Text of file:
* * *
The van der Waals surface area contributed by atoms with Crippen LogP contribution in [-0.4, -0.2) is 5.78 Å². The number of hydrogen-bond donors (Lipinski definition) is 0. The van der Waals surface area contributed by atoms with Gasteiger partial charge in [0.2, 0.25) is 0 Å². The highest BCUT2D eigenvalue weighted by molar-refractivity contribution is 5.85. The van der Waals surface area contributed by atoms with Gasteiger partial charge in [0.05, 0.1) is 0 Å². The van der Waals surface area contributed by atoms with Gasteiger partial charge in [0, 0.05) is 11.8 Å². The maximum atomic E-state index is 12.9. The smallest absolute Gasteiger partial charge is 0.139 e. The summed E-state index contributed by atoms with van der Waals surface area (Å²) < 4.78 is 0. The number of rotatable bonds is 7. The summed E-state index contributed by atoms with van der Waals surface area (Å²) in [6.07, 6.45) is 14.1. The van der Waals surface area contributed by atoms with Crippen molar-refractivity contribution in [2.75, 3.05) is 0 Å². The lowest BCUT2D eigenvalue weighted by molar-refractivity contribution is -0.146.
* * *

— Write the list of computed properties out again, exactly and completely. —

The van der Waals surface area contributed by atoms with Crippen LogP contribution in [-0.4, -0.2) is 5.78 Å². The number of hydrogen-bond donors (Lipinski definition) is 0. The van der Waals surface area contributed by atoms with Gasteiger partial charge in [0.2, 0.25) is 0 Å². The highest BCUT2D eigenvalue weighted by molar-refractivity contribution is 5.85. The van der Waals surface area contributed by atoms with Gasteiger partial charge in [0.05, 0.1) is 0 Å². The van der Waals surface area contributed by atoms with Gasteiger partial charge in [0, 0.05) is 11.8 Å². The maximum atomic E-state index is 12.9. The smallest absolute Gasteiger partial charge is 0.139 e. The summed E-state index contributed by atoms with van der Waals surface area (Å²) < 4.78 is 0. The number of rotatable bonds is 7. The summed E-state index contributed by atoms with van der Waals surface area (Å²) in [6.07, 6.45) is 14.1. The van der Waals surface area contributed by atoms with Crippen molar-refractivity contribution in [2.75, 3.05) is 0 Å². The lowest BCUT2D eigenvalue weighted by molar-refractivity contribution is -0.146.